Lawsuit Seeks to Improve Conditions, Processing Times at RGV BP Detention Facilities
BROWNSVILLE – Conditions and length of stay at Border Patrol facilities in the Rio Grande Valley could change as the result of an ongoing hearing.
A preliminary injunction hearing began Thursday at the Brownsville federal courthouse.
On Thursday, the petitioners offered emotional testimony of their time in crowded facilities since May.
Attorneys for the group, including Texas Civil Rights Project Senior Attorney Karla Vargas, are concentrating on making two points.
"We're focusing on the way in which Border Patrol detains people, the length of detention and trying to stop those practices," she says.
The government attorneys say the conditions the migrants experienced have changed.
Right now, they are no longer crowded and are way under capacity with only 625 in custody.
They credit the Migrant Protection Protocols.
On average, the government is sending back 1,200 migrants to Mexico under the protocols, also known as "Remain in Mexico".
Attorney for the government told the judge conditions have improved because the influx is down.
Vargas contends, "this is possibly going to happen again because of the practices that Border Patrol has and that's what we're trying to show."
The lawsuit says Border Patrol is violating their own statutes stipulating they should process migrants in 72 hours.
Currently, processing times stand at 31 hours for men and 54 hours for women, the government lawyers testified.
All five petitioners, including U.S. teen Erwin Galicia, said they experienced long delays during their detentions dating back to May.
One man was even held for more than 50 days before being turned over to Immigration and Customs Enforcement custody.
During their detention, the men said they were not allowed to make calls. The lawsuit claimed they were held incommunicado.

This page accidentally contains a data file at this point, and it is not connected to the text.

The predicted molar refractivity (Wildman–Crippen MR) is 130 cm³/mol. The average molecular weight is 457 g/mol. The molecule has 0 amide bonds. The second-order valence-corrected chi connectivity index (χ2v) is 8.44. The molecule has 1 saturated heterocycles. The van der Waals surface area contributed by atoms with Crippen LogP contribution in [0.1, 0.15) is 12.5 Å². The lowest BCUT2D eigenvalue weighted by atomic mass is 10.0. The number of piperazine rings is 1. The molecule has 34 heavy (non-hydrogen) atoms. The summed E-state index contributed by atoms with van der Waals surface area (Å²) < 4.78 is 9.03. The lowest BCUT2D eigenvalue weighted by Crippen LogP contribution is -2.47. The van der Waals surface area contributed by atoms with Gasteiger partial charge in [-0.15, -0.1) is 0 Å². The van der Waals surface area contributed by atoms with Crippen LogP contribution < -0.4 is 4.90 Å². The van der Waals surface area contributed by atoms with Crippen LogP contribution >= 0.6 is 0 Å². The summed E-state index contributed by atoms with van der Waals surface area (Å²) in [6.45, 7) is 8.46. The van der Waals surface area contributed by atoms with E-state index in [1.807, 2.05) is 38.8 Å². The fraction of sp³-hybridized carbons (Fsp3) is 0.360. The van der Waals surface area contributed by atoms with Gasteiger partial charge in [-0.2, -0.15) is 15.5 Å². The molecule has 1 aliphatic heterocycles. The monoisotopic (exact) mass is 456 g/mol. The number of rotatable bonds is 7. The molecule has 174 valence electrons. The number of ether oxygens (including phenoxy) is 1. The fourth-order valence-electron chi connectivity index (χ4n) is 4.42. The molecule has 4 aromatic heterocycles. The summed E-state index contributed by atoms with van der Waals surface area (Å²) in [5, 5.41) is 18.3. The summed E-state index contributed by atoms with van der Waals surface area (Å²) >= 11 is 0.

The government countered presenting forms signed by some of the men showing they denied a visit with their respective consulate representatives.
The forms state that consular representatives can help connect the detainees with relatives or attorneys.
Some migrants testified saying that they were misinformed about the benefits of that visit stating agents told them consular representatives could only help in deportations.
Vargas says, "The way in which those forms are explained, the detail that they're given really varies by agent and in no way does that fully encompass and let people know what rights they have."
Crowded holding cells meant migrants had to sleep on the floor in shifts.
Some would sleep for a few hours and then wake up so the standing migrants could take over their spot on the floor.
One night, one of the migrants who testified says he awoke because water was seeping under his mylar blanket.
That's when he noticed the toilet was overflowing.
The toilet overflowed for other migrants during their detention.
One says they had to sleep among the sewage that had spilled out of the toilet until it was cleaned up the next day.
Migrants reported medical care was scarce.
One of the men collapsed from a cardiac event and was prescribed a laxative.
Another man complained about a toothache, which he admitted was a problem prior to his detention.
He was taken to hospital and prescribed pills that proved to be ineffective.
The pain persisted and the man resorted to using a strip of the mylar blanket to yank out the aching tooth.
Government attorneys counter some migrants arrive in detention with pre-existing conditions.
Attorneys for the petitioners want to make sure experiences like the ones described by the petitioners are not repeated in the future.
Vargas explains, "This preliminary injunction hearing is a special ask to the court to issue an order where the court is ordering Border Patrol to do a number of things essentially improving the conditions and length of detention of people in the Rio Grande Valley."
On Friday, the government will be putting their witnesses on the stand including the Rio Grande Valley Sector Border Patrol chief.
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